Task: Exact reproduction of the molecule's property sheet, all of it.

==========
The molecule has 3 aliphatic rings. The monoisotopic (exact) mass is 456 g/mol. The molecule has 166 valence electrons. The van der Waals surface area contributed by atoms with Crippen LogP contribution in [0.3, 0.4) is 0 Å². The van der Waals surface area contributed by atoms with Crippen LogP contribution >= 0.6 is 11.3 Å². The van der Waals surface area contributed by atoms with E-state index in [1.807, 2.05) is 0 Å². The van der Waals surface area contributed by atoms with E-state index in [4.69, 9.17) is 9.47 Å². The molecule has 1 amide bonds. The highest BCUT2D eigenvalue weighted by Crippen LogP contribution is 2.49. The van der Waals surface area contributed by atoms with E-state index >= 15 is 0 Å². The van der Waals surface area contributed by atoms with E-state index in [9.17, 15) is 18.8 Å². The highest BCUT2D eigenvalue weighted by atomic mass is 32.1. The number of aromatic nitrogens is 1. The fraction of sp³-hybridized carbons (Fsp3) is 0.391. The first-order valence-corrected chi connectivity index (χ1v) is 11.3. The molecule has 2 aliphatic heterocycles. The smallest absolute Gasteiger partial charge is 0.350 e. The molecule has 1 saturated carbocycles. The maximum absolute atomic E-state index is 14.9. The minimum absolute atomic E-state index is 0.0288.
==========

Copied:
The molecule has 3 aliphatic rings. The monoisotopic (exact) mass is 456 g/mol. The molecule has 166 valence electrons. The van der Waals surface area contributed by atoms with Crippen LogP contribution in [0.3, 0.4) is 0 Å². The van der Waals surface area contributed by atoms with Crippen LogP contribution >= 0.6 is 11.3 Å². The van der Waals surface area contributed by atoms with E-state index in [1.807, 2.05) is 0 Å². The van der Waals surface area contributed by atoms with E-state index in [4.69, 9.17) is 9.47 Å². The molecule has 1 amide bonds. The highest BCUT2D eigenvalue weighted by Crippen LogP contribution is 2.49. The van der Waals surface area contributed by atoms with E-state index >= 15 is 0 Å². The van der Waals surface area contributed by atoms with E-state index in [9.17, 15) is 18.8 Å². The highest BCUT2D eigenvalue weighted by atomic mass is 32.1. The number of aromatic nitrogens is 1. The fraction of sp³-hybridized carbons (Fsp3) is 0.391. The first-order valence-corrected chi connectivity index (χ1v) is 11.3. The molecule has 2 aliphatic heterocycles. The smallest absolute Gasteiger partial charge is 0.350 e. The molecule has 1 saturated carbocycles. The maximum absolute atomic E-state index is 14.9. The minimum absolute atomic E-state index is 0.0288.